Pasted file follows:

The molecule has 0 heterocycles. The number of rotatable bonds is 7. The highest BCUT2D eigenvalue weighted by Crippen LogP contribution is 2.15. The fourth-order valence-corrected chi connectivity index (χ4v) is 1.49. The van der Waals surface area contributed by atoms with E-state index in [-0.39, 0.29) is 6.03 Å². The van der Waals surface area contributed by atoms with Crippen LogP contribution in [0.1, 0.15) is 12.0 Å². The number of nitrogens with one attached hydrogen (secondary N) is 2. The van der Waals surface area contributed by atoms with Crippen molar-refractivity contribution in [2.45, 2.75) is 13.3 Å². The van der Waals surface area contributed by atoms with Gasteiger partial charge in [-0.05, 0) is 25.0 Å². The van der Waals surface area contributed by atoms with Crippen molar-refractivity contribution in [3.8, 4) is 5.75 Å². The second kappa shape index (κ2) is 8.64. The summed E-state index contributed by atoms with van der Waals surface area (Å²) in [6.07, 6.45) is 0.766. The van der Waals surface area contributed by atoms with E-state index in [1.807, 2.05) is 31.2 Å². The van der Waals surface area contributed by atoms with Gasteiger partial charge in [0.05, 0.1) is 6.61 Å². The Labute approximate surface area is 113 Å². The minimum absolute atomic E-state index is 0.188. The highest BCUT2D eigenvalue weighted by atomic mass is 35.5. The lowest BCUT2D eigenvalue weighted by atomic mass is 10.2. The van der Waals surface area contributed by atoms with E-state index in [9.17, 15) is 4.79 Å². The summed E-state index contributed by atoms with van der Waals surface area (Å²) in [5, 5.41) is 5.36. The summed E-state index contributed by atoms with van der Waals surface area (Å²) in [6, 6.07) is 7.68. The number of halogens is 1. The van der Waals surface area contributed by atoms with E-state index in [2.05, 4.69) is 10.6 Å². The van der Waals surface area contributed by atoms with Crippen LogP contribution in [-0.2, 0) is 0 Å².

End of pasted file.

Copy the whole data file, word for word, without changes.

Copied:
The molecule has 0 heterocycles. The number of rotatable bonds is 7. The highest BCUT2D eigenvalue weighted by Crippen LogP contribution is 2.15. The fourth-order valence-corrected chi connectivity index (χ4v) is 1.49. The van der Waals surface area contributed by atoms with E-state index in [-0.39, 0.29) is 6.03 Å². The van der Waals surface area contributed by atoms with Crippen LogP contribution in [0.1, 0.15) is 12.0 Å². The number of nitrogens with one attached hydrogen (secondary N) is 2. The van der Waals surface area contributed by atoms with Crippen molar-refractivity contribution in [2.45, 2.75) is 13.3 Å². The van der Waals surface area contributed by atoms with Gasteiger partial charge in [-0.05, 0) is 25.0 Å². The van der Waals surface area contributed by atoms with Crippen molar-refractivity contribution in [3.8, 4) is 5.75 Å². The second kappa shape index (κ2) is 8.64. The summed E-state index contributed by atoms with van der Waals surface area (Å²) in [6.07, 6.45) is 0.766. The van der Waals surface area contributed by atoms with E-state index in [1.807, 2.05) is 31.2 Å². The van der Waals surface area contributed by atoms with Gasteiger partial charge in [0.05, 0.1) is 6.61 Å². The Labute approximate surface area is 113 Å². The minimum absolute atomic E-state index is 0.188. The highest BCUT2D eigenvalue weighted by atomic mass is 35.5. The lowest BCUT2D eigenvalue weighted by atomic mass is 10.2. The van der Waals surface area contributed by atoms with E-state index in [9.17, 15) is 4.79 Å². The summed E-state index contributed by atoms with van der Waals surface area (Å²) in [5, 5.41) is 5.36. The summed E-state index contributed by atoms with van der Waals surface area (Å²) in [6, 6.07) is 7.68. The number of halogens is 1. The van der Waals surface area contributed by atoms with E-state index in [2.05, 4.69) is 10.6 Å². The van der Waals surface area contributed by atoms with Crippen LogP contribution in [-0.2, 0) is 0 Å².